Fit as a fiddle?
Graphic by Dave Rowe of the TIMES NEWS Source: County Health Rankings, University of Wisconsin, Population Health Institute.
Carbon County may be a great place to live, with strong families and neighbors who pitch in to help one another, but a snapshot of the county's well-being reveals it's not the healthiest place to live in Pennsylvania, according to a study recently released by the Robert Wood Johnson Foundation.
In fact, according to a foundation-sponsored study done by the University of Wisconsin's Population Health Insititute, Carbon County ranks among the 17 unhealthiest of Pennsylvania's 67 counties in terms of quality and length of life.
Researchers used five measures to assess the level of overall health or "health outcomes" by county: the rate of people dying before age 75; the percentage of people who reported being in fair or poor health; the number of days people reported being in poor physical health; number of days in poor mental health; and the rate of low-birth weight infants.
Researchers then looked at factors that affect people's health within four categories: health behaviors, clinical care, social and economic factors, and physical environment.The rankings show that people who live in healthier counties tend to have higher education levels, are more likely to be employed, have access to more health care providers, and have more access to healthier foods, parks and recreational facilities.
The higher the rank, the healthier the county. Carbon County and neighboring Schuylkill are both ranked low on the list.
Smoking, obesity, lack of access to health care and car-crash deaths are among the primary weights that sink both counties to the bottom, according to the study.
The study ranked counties by two categories: health outcomes (the length and quality of life) and health factors (behavioral, clinical, social/economic and environmental). Health outcomes measures how healthy a county is; health factors are what influence its health.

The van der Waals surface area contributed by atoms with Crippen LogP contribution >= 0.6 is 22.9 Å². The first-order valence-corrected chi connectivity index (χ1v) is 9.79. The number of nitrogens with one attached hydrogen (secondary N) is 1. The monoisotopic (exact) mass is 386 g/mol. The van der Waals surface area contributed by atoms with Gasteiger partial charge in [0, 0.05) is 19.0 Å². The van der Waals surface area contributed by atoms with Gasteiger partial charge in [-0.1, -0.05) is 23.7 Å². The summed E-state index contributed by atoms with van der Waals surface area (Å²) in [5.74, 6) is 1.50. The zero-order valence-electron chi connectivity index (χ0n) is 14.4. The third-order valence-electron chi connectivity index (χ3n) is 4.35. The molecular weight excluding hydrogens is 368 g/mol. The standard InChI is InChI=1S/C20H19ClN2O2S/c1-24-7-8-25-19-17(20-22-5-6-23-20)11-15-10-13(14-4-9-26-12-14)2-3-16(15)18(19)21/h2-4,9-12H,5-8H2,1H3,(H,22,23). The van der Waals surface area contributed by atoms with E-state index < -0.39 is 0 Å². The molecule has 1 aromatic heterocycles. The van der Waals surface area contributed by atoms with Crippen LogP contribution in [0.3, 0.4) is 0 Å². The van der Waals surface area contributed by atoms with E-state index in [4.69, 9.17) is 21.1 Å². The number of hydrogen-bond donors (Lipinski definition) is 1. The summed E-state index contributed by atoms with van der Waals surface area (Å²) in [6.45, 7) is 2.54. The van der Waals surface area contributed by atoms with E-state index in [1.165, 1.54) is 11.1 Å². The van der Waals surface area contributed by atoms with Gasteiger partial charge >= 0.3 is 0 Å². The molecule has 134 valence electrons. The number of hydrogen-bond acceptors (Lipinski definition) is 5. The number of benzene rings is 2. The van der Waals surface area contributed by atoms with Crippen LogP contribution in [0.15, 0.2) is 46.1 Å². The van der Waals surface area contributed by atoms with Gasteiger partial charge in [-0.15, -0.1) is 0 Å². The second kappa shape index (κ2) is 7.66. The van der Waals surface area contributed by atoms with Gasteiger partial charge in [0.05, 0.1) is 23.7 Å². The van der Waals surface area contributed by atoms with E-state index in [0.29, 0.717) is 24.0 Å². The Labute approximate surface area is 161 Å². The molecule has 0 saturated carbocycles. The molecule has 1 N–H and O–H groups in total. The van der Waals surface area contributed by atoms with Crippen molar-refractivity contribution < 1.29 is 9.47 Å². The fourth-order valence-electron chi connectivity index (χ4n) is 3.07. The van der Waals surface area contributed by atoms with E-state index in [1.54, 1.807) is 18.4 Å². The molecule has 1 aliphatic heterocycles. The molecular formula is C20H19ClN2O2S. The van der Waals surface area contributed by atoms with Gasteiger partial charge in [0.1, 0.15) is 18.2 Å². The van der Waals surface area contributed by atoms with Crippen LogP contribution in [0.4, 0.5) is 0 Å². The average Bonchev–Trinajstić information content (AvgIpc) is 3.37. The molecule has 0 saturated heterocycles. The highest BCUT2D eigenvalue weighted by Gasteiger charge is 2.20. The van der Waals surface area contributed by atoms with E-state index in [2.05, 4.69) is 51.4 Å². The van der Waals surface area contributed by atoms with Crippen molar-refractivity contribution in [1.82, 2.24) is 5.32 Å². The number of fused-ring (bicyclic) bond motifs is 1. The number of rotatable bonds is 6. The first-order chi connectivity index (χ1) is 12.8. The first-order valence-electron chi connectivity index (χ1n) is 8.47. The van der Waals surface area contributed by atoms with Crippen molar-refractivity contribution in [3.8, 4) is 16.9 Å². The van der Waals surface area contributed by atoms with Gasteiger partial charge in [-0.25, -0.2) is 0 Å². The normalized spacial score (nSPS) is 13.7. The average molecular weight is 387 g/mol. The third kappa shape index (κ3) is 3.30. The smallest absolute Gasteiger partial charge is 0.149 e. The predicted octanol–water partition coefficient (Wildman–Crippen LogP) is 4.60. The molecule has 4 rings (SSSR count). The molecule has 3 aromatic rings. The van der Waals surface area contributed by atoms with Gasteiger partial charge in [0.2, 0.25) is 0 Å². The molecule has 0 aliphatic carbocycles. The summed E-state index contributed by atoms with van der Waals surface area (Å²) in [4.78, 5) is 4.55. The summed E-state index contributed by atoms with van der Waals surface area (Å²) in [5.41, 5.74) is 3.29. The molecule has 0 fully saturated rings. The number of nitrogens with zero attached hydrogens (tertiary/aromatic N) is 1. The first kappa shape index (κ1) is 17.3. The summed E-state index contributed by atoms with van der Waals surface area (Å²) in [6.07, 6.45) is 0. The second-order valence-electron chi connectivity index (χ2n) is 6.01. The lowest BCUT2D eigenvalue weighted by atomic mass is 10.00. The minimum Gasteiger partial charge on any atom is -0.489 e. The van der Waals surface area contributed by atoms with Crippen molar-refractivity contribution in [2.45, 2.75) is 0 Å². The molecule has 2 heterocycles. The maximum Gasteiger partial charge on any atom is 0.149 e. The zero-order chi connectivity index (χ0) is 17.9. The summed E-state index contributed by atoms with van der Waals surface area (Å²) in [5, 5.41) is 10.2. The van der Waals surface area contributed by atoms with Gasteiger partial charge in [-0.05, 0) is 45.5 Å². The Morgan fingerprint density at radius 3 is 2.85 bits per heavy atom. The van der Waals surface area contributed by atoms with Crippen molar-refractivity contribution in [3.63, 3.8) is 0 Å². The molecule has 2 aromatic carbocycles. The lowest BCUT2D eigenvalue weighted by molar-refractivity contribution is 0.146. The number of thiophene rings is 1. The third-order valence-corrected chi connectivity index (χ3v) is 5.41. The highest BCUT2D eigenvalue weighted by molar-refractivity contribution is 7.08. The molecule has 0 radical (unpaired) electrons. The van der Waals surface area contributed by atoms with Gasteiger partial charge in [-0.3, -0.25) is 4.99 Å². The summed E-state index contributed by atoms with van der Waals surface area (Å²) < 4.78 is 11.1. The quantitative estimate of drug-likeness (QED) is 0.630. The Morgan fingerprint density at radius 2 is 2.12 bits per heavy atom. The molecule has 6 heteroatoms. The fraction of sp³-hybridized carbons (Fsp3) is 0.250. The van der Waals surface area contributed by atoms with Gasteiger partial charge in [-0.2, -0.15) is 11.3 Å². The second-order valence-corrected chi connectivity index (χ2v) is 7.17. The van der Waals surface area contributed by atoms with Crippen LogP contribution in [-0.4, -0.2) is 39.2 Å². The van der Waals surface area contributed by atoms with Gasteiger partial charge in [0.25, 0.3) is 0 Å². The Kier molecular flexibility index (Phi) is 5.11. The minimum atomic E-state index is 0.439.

The study looked at smoking, drinking, eating habits, rates of violent crime, high school graduation rates, the numbers of children living in poverty and access to health care, among other factors.
Out of 67 counties, Carbon County ranked 56th in health outcomes and 62nd in health factors. The county ranked 62nd in the length of life (mortality), and 41st in quality of life (morbidity). Schuylkill ranked 60th in health outcomes and 60th in health factors. The county ranked 64th in the length of life (mortality), and 40th in quality of life (morbidity).
About 11 percent more people die before age 75 in Carbon County than the state average. In Schuylkill, the rate is about 16 percent higher.
Carbon County ranked 64th in health behaviors (smoking, diet/exercise, alcohol use and risky sex). It ranked 57th in the accessibility and quality of health care and 46th in social/economic factors (education, employment, family and social support and community safety).
Schuylkill County ranked 61st in health behaviors. It ranked in the accessibility and quality of health care and 50th in social/economic factors.
"These rankings demonstrate that health happens where we live, learn, work and play. And much of what influences how healthy we are and how long we live happens outside the doctor's office," Risa Lavizzo-Mourey, M.D., M.B.A., president and CEO of the Robert Wood Johnson Foundation, said in a news release. "People, no matter where they live, should have the best possible opportunity to be healthy.
What to do?
Dr. Julie Willems Van Dijk, a researcher with the Population Health Institute, urges people to use the rankings as motivation to change.
"I've talked to folks who say this is scary. But I think it's scarier to not know" the facts, she said. Armed with the facts, she said, "people are empowered to work together (to change)."
She encourages people to gain momentum for that change through a variety of avenues, but especially through local public health agencies.
"Hospitals are often key players in leading community collaborative efforts," Van Dijk said.
Officials at Blue Mountain Health System and St. Luke's agreed.